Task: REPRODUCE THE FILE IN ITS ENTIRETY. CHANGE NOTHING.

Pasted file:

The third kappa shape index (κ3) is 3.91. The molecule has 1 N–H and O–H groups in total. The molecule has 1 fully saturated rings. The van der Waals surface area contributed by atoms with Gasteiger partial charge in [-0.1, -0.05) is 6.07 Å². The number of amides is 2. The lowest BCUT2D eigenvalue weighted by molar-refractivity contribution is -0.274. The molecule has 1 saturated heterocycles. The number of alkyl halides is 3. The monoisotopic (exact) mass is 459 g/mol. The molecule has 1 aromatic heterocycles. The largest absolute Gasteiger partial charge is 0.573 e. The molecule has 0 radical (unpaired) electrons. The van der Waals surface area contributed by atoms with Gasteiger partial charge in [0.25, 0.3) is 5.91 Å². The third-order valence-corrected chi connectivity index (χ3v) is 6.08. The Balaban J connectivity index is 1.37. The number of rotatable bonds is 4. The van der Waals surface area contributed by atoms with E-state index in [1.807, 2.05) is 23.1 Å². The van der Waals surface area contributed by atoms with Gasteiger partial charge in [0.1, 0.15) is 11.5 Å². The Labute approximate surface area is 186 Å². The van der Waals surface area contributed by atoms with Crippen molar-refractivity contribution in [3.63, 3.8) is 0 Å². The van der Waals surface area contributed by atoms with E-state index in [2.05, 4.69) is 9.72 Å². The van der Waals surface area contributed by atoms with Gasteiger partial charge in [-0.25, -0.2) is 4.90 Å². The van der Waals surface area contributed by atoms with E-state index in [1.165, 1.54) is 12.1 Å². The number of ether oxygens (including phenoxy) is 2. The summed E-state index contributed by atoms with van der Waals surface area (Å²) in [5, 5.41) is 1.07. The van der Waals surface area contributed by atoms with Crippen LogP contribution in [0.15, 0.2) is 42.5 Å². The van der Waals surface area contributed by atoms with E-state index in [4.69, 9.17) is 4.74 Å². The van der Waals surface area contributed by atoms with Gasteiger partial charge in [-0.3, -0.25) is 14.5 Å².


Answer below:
The third kappa shape index (κ3) is 3.91. The molecule has 1 N–H and O–H groups in total. The molecule has 1 fully saturated rings. The van der Waals surface area contributed by atoms with Gasteiger partial charge in [-0.1, -0.05) is 6.07 Å². The number of amides is 2. The lowest BCUT2D eigenvalue weighted by molar-refractivity contribution is -0.274. The molecule has 1 saturated heterocycles. The number of alkyl halides is 3. The monoisotopic (exact) mass is 459 g/mol. The molecule has 1 aromatic heterocycles. The largest absolute Gasteiger partial charge is 0.573 e. The molecule has 0 radical (unpaired) electrons. The van der Waals surface area contributed by atoms with Gasteiger partial charge in [0.25, 0.3) is 5.91 Å². The third-order valence-corrected chi connectivity index (χ3v) is 6.08. The Balaban J connectivity index is 1.37. The number of rotatable bonds is 4. The van der Waals surface area contributed by atoms with E-state index in [1.807, 2.05) is 23.1 Å². The van der Waals surface area contributed by atoms with Gasteiger partial charge in [0.1, 0.15) is 11.5 Å². The Labute approximate surface area is 186 Å². The van der Waals surface area contributed by atoms with Crippen molar-refractivity contribution in [3.63, 3.8) is 0 Å². The van der Waals surface area contributed by atoms with E-state index in [2.05, 4.69) is 9.72 Å². The van der Waals surface area contributed by atoms with Gasteiger partial charge in [-0.25, -0.2) is 4.90 Å². The van der Waals surface area contributed by atoms with E-state index in [1.165, 1.54) is 12.1 Å². The number of ether oxygens (including phenoxy) is 2. The summed E-state index contributed by atoms with van der Waals surface area (Å²) in [5, 5.41) is 1.07. The van der Waals surface area contributed by atoms with Crippen LogP contribution in [0.15, 0.2) is 42.5 Å². The van der Waals surface area contributed by atoms with E-state index in [4.69, 9.17) is 4.74 Å². The van der Waals surface area contributed by atoms with Gasteiger partial charge in [-0.3, -0.25) is 14.5 Å².